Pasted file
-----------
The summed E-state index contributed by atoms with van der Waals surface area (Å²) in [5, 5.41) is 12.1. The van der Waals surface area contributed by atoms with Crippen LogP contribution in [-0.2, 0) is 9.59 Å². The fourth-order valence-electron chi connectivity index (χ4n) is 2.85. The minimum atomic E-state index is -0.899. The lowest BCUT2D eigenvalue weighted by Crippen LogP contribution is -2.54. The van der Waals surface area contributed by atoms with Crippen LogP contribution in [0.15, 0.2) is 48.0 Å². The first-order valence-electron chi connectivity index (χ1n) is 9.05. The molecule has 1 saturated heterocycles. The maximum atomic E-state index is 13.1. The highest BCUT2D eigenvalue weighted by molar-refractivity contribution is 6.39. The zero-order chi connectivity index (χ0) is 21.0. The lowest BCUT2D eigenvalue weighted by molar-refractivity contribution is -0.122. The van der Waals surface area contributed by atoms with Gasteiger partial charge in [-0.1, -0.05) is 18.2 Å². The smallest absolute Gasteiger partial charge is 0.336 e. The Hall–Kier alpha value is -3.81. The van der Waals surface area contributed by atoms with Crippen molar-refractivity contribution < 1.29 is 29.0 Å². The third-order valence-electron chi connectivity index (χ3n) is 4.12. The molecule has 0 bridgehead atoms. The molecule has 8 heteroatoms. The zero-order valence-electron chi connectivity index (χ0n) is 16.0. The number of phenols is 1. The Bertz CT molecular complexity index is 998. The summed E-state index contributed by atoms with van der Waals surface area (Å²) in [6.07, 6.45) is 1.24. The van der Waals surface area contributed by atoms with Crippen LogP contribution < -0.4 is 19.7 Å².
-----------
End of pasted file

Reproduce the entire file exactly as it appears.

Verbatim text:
The summed E-state index contributed by atoms with van der Waals surface area (Å²) in [5, 5.41) is 12.1. The van der Waals surface area contributed by atoms with Crippen LogP contribution in [-0.2, 0) is 9.59 Å². The fourth-order valence-electron chi connectivity index (χ4n) is 2.85. The minimum atomic E-state index is -0.899. The lowest BCUT2D eigenvalue weighted by Crippen LogP contribution is -2.54. The van der Waals surface area contributed by atoms with Crippen LogP contribution in [0.15, 0.2) is 48.0 Å². The first-order valence-electron chi connectivity index (χ1n) is 9.05. The molecule has 1 saturated heterocycles. The maximum atomic E-state index is 13.1. The highest BCUT2D eigenvalue weighted by molar-refractivity contribution is 6.39. The zero-order chi connectivity index (χ0) is 21.0. The lowest BCUT2D eigenvalue weighted by molar-refractivity contribution is -0.122. The van der Waals surface area contributed by atoms with Gasteiger partial charge in [-0.1, -0.05) is 18.2 Å². The smallest absolute Gasteiger partial charge is 0.336 e. The Hall–Kier alpha value is -3.81. The van der Waals surface area contributed by atoms with Crippen molar-refractivity contribution < 1.29 is 29.0 Å². The third-order valence-electron chi connectivity index (χ3n) is 4.12. The molecule has 0 bridgehead atoms. The molecule has 8 heteroatoms. The zero-order valence-electron chi connectivity index (χ0n) is 16.0. The number of phenols is 1. The Bertz CT molecular complexity index is 998. The summed E-state index contributed by atoms with van der Waals surface area (Å²) in [6.07, 6.45) is 1.24. The van der Waals surface area contributed by atoms with Crippen LogP contribution < -0.4 is 19.7 Å².